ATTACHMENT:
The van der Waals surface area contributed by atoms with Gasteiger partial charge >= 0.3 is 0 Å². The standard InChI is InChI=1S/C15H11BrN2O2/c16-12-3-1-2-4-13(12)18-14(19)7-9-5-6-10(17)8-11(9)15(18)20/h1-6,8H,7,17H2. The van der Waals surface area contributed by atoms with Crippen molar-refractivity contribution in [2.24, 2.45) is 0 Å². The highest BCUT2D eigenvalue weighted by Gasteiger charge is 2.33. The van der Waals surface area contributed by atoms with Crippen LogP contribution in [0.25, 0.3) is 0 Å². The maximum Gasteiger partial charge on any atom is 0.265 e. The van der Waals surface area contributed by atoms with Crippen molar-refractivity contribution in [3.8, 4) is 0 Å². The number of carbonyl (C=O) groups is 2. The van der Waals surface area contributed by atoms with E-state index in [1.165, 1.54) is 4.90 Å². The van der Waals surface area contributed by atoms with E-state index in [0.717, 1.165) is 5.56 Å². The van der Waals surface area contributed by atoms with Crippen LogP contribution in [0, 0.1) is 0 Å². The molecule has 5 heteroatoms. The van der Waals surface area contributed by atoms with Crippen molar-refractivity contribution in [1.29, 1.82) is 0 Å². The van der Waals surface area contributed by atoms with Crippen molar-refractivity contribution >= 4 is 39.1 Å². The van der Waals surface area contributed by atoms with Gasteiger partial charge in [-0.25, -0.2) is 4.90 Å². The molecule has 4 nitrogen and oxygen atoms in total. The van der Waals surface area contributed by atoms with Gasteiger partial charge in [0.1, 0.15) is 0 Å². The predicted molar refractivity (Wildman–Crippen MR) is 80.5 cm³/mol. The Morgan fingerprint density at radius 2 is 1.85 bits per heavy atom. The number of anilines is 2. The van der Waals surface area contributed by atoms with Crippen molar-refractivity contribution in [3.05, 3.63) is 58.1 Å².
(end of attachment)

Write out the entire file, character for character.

The van der Waals surface area contributed by atoms with Gasteiger partial charge >= 0.3 is 0 Å². The standard InChI is InChI=1S/C15H11BrN2O2/c16-12-3-1-2-4-13(12)18-14(19)7-9-5-6-10(17)8-11(9)15(18)20/h1-6,8H,7,17H2. The van der Waals surface area contributed by atoms with Crippen molar-refractivity contribution in [2.24, 2.45) is 0 Å². The highest BCUT2D eigenvalue weighted by Gasteiger charge is 2.33. The van der Waals surface area contributed by atoms with Crippen LogP contribution in [0.25, 0.3) is 0 Å². The maximum Gasteiger partial charge on any atom is 0.265 e. The van der Waals surface area contributed by atoms with Crippen molar-refractivity contribution in [3.8, 4) is 0 Å². The number of carbonyl (C=O) groups is 2. The van der Waals surface area contributed by atoms with E-state index in [1.165, 1.54) is 4.90 Å². The van der Waals surface area contributed by atoms with E-state index in [0.717, 1.165) is 5.56 Å². The van der Waals surface area contributed by atoms with Crippen LogP contribution in [0, 0.1) is 0 Å². The molecule has 5 heteroatoms. The van der Waals surface area contributed by atoms with Crippen molar-refractivity contribution in [1.29, 1.82) is 0 Å². The van der Waals surface area contributed by atoms with Crippen molar-refractivity contribution >= 4 is 39.1 Å². The van der Waals surface area contributed by atoms with Gasteiger partial charge in [-0.25, -0.2) is 4.90 Å². The molecule has 4 nitrogen and oxygen atoms in total. The van der Waals surface area contributed by atoms with Gasteiger partial charge in [0.1, 0.15) is 0 Å². The predicted molar refractivity (Wildman–Crippen MR) is 80.5 cm³/mol. The Morgan fingerprint density at radius 2 is 1.85 bits per heavy atom. The number of anilines is 2. The van der Waals surface area contributed by atoms with Crippen molar-refractivity contribution in [3.05, 3.63) is 58.1 Å².